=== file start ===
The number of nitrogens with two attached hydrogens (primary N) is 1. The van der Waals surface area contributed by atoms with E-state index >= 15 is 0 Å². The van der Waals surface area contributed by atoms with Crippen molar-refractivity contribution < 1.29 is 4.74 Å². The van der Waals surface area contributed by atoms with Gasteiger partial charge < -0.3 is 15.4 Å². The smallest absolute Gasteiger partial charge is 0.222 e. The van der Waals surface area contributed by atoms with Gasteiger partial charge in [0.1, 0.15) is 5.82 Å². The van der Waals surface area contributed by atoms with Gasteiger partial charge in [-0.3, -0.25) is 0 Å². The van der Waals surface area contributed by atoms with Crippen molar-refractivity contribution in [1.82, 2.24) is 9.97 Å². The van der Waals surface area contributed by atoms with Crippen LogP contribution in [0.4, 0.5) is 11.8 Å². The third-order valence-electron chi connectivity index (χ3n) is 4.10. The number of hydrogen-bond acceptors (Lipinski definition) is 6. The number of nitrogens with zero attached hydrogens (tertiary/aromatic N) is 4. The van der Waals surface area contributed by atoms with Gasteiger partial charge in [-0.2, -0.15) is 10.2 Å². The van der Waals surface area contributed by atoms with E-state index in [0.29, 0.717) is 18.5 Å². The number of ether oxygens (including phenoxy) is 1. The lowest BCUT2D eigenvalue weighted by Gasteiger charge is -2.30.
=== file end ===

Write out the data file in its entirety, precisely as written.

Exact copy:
The number of nitrogens with two attached hydrogens (primary N) is 1. The van der Waals surface area contributed by atoms with E-state index >= 15 is 0 Å². The van der Waals surface area contributed by atoms with Crippen molar-refractivity contribution < 1.29 is 4.74 Å². The van der Waals surface area contributed by atoms with Gasteiger partial charge < -0.3 is 15.4 Å². The smallest absolute Gasteiger partial charge is 0.222 e. The van der Waals surface area contributed by atoms with Gasteiger partial charge in [0.1, 0.15) is 5.82 Å². The van der Waals surface area contributed by atoms with Gasteiger partial charge in [-0.3, -0.25) is 0 Å². The van der Waals surface area contributed by atoms with Crippen molar-refractivity contribution in [1.82, 2.24) is 9.97 Å². The van der Waals surface area contributed by atoms with Crippen LogP contribution in [0.4, 0.5) is 11.8 Å². The third-order valence-electron chi connectivity index (χ3n) is 4.10. The number of hydrogen-bond acceptors (Lipinski definition) is 6. The number of nitrogens with zero attached hydrogens (tertiary/aromatic N) is 4. The van der Waals surface area contributed by atoms with Gasteiger partial charge in [-0.2, -0.15) is 10.2 Å². The van der Waals surface area contributed by atoms with E-state index in [0.29, 0.717) is 18.5 Å². The number of ether oxygens (including phenoxy) is 1. The lowest BCUT2D eigenvalue weighted by Gasteiger charge is -2.30.